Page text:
Worldview and Public Policy: From American Exceptionalism to American Empire




Lavender, Wayne

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A worldview provides the framework in which to perceive reality: it is the existential construct through which humans focus and establish a context to the environment in which they live. Linked to the culture in which one lives, it can be expressed as a philosophy, a cognitive map, image, mindscape, symbolic universe, world hypotheses, assumptive worlds or moral orders, and is derived from the German Weltanschauung. A worldview is complex and dynamic and may be held by a majority or a minority within a society. The building blocks for a worldview include history, collective memory, religious heritage, symbols, and myths / legends / folktales. Every culture, every society and every nation has a unique history, collective memory, religious heritage and collection of myths / legends / folktales. The combination of these factors creates a worldview, a context in which individual and national decisions are framed. The collective experience of the US leads to its current status in the world as the only superpower, a unipolar status unequaled in history. Total military spending in the US by the Pentagon and Department of Defense (FY2009) is approximately one trillion dollars. This represents approximately 54.5 percent of the total amount of defense spending of the entire world. David Kilcullen writes: “In mid-2008, counting supplemental budget allocations for the Iraq War, the U.S. defense budget is approaching 70 percent of total global defense spending.” The US has stationed at least 267,000 soldiers, sailors, airmen and Marines in, according to a Washington Post op-ed piece coauthored by then Secretary of State Condoleezza Rice and Secretary of Defense Robert Gates, more than 115 foreign nations. Meanwhile, federal funding for development and diplomacy combined encompasses only a tiny fraction (5 percent) of total federal revenue designated for military spending. This imbalance has been cited by proponents of 3 – D Security (Defense, Diplomacy and Development) as problematic: a fully “balanced approach,” they argue, will mitigate war and advance peaceful solutions through the application of “smart power.” Evidence collected and presented suggests the existence of a dominant worldview within the United States that supports redemptive violence and therefore supports the status quo in relation to appropriations for defense, diplomacy and development. The research also indicates the presence of a recessive gene that supports international cooperation, conflict resolution and peaceful coexistence. Research was conducted using a concurrent triangular strategy methodology, an approach that combined elements of quantitative and qualitative research. Following the presentation and analysis of the data, policy recommendations are offered in an effort to nurture the recessive gene of cooperation in order to address other pressing concerns of the 21st Century such as environmental degradation, pandemic poverty, and a world awash with weapons.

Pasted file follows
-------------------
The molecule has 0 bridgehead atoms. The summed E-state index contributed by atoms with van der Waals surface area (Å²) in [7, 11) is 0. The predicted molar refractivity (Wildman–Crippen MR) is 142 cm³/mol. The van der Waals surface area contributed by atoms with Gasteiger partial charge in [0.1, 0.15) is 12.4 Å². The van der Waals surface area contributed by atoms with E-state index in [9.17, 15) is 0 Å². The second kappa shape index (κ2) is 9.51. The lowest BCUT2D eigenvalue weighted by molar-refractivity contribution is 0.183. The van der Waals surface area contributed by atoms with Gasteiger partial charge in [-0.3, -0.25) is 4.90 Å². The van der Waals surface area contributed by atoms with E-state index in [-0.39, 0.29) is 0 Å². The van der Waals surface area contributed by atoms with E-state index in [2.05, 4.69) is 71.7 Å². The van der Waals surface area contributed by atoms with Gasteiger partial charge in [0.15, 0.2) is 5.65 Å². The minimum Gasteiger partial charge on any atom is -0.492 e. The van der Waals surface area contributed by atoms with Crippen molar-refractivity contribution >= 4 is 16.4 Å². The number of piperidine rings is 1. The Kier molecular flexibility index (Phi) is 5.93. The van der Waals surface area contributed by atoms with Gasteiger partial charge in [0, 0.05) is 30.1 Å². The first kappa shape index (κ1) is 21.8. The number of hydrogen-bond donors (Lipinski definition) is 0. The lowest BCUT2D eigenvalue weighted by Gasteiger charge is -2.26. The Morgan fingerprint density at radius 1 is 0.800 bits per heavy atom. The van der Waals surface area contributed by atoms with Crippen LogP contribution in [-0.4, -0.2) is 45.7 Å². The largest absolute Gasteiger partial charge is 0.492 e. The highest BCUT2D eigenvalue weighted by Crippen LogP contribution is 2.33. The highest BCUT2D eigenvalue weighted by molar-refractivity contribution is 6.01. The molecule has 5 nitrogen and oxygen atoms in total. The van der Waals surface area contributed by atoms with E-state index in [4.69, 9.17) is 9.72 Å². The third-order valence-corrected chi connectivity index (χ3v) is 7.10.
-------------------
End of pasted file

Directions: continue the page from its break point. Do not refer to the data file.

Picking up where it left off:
Worldview, Public policy, Redemptive violence, Empire